I tried the DISC Profile French version.

Very good tool and the langage is perfect (no strange translations). I also like the way they describe the profile : very detailed and positive, but underlining the danger of some excesses.

Well : I now know I am a 7-4-1-4 or "personne tournée vers les résultats" which means "focused on results"...

This profile has some drawbacks like : "not paying enough attention to others' state of mind" and "lack of patience toward those people you find slow or not engaged".

So I think tools like O3 are perfect for me : they force me to consider EVERYONE of my direct and they FORCE me to listen to them !

Perfect combination :lol:

kklogic's picture


We have done DiSC and SF here at work. While having Gallup actually come in an do a seminar on it really helped, there is a book out that you may enjoy. Marcus Buckingham recently put out "Go Put Your Strengths to Work." It goes into the "now what" detail that you were looking for.

For what it's worth, our Gallup instructor explained it in this way -- "DiSC and Myers-Briggs show you the house, SF shows you the rooms." I must be the same profile as Mark as I got the damning manipulation comment in my profile. Hard to feel good about that. SF really showed me how to feel good about my natural talents.

wendii's picture


that is one of the many books I have been infatuated with in Borders and is waiting to be read on my bookshelves. Thanks for the tip, I'll move it to the read next shelf!!


rthibode's picture

Hi everyone,

I finally tried the DiSC profile. (Mark & Mike -- I wasn't comfortable with using PayPal, so thanks for adding other payment options.)

I'm probably in a tiny minority here, but I really am not sure about my results. When I was answering the DiSC, I often felt that the choices were difficult and I didn't have a lot of confidence in my own answers.

My profile is 5-7-1-3 (Persuader). There's lots that's true, of course. There are also things that aren't true, even after I check with friends and colleagues. The "C" in particular is low compared to what I and others would have expected. In the context of my workplace, I am *the* data person, the "aim, aim, aim," objective, fact-finding person. My DiSC profile suggests that I'm not like that.

When I was answering the DiSC, I often felt that the choices were difficult and I didn't have a lot of confidence in my own answers. I also felt that if I had any delusions about my own traits (I probably do) that the results would reflect my misconceptions. (This is a problem will ALL self-report tests, not just the DiSC.)

I am open to changing my point-of-view on DiSC. One thing that might help me is understanding the methodology behind the test. I tried searching Google Scholar and psychology research databases, but couldn't find anything on DiSC. What I most want to know is the logical/statistical connection between choosing adjectives and the resulting scores/profiles.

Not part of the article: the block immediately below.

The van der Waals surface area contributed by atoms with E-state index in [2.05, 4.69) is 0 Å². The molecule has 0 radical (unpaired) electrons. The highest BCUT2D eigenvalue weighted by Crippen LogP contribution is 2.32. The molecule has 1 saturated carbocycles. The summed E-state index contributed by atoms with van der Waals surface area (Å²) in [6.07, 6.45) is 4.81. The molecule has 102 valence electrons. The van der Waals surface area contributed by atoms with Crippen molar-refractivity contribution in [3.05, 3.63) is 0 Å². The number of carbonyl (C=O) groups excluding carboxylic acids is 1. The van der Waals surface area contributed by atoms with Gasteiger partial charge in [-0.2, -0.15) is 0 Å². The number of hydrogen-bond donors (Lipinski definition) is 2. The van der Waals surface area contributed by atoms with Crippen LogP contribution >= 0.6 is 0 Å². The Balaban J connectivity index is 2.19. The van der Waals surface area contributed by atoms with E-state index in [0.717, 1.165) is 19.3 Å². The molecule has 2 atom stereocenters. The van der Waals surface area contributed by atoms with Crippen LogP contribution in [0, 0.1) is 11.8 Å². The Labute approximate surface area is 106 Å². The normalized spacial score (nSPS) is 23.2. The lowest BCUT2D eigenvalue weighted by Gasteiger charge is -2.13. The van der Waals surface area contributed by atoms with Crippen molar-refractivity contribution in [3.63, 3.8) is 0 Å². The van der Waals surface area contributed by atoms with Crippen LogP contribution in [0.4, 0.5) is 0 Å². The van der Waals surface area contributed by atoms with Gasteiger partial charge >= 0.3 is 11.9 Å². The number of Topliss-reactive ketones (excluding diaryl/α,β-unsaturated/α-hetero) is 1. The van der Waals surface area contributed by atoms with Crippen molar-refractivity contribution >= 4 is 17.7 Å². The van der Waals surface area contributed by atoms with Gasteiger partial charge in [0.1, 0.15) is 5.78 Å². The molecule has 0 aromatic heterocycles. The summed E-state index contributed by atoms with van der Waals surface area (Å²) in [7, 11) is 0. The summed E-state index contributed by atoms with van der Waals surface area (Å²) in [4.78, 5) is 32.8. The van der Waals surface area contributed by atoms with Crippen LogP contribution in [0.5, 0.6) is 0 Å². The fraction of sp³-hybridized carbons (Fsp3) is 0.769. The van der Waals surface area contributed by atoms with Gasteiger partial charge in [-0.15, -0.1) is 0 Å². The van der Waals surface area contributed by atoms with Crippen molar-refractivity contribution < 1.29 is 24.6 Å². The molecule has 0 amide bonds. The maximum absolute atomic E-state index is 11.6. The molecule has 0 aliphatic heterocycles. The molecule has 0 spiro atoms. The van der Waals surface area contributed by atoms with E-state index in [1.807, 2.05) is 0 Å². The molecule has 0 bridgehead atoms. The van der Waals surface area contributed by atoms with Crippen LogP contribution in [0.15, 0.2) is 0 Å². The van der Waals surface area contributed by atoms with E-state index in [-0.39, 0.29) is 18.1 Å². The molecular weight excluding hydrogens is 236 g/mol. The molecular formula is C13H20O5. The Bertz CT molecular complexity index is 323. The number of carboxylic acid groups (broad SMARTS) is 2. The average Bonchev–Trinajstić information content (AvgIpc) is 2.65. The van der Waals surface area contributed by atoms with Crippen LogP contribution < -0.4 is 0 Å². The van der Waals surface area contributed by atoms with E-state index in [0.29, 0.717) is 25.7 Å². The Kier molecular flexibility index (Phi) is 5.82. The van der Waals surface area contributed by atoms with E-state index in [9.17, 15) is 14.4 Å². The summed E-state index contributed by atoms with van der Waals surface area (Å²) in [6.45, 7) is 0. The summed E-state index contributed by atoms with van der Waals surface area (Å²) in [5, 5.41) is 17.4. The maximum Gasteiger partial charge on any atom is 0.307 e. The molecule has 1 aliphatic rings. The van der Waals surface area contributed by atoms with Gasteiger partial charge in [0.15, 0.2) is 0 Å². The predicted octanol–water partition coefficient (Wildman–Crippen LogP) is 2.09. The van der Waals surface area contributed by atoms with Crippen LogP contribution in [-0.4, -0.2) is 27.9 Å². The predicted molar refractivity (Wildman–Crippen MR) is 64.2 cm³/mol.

Sorry to be a downer, and looking forward to your ideas.


cwatine's picture

Hi R !

It is interesting to hear your point fo view and when you say this :
[quote]When I was answering the DiSC, I often felt that the choices were difficult and I didn't have a lot of confidence in my own answers.[/quote]

It can make me think that this :
[quote]The "C" in particular is low compared to what I and others would have expected. In the context of my workplace, I am *the* data person, the "aim, aim, aim,"[/quote]
is true !

Your work place may also be full of very high D who see you as the "C" prototype because they compare you to themselves :wink:

I personnaly see DISC as a very usefull filter in communication with othersn not like a-tool-that-would-reveal-the-profound-nature-of people. It is usefull for understanding how you can be perceived by others and how to adapt to their mode of communication ...

I also found the way Mark described how he uses it (listen to the "pay attention pod cast and the podcasts about each profile) much more adapted to managing than the test itself.

I don't know if Mark would agree on that, but I feel he presented DISC to us to give us a "filter". A filter is usefull when you need to quiclky analyse a situation and find fast how to adapt. This is often what we need ni day to day interractions.

If I were you, I would not pay too much attention to the result. I would more be paying attention to how people see me, and how I can change little things to adapt to them. DISC is powerfull in that sense.


karaikudy's picture

Mike, Mark
Any Idea by when the DiSC purchase will be restored for MT community.


stephenbooth_uk's picture

[quote="rthibode"]I'm probably in a tiny minority here, but I really am not sure about my results. When I was answering the DiSC, I often felt that the choices were difficult and I didn't have a lot of confidence in my own answers.[/quote]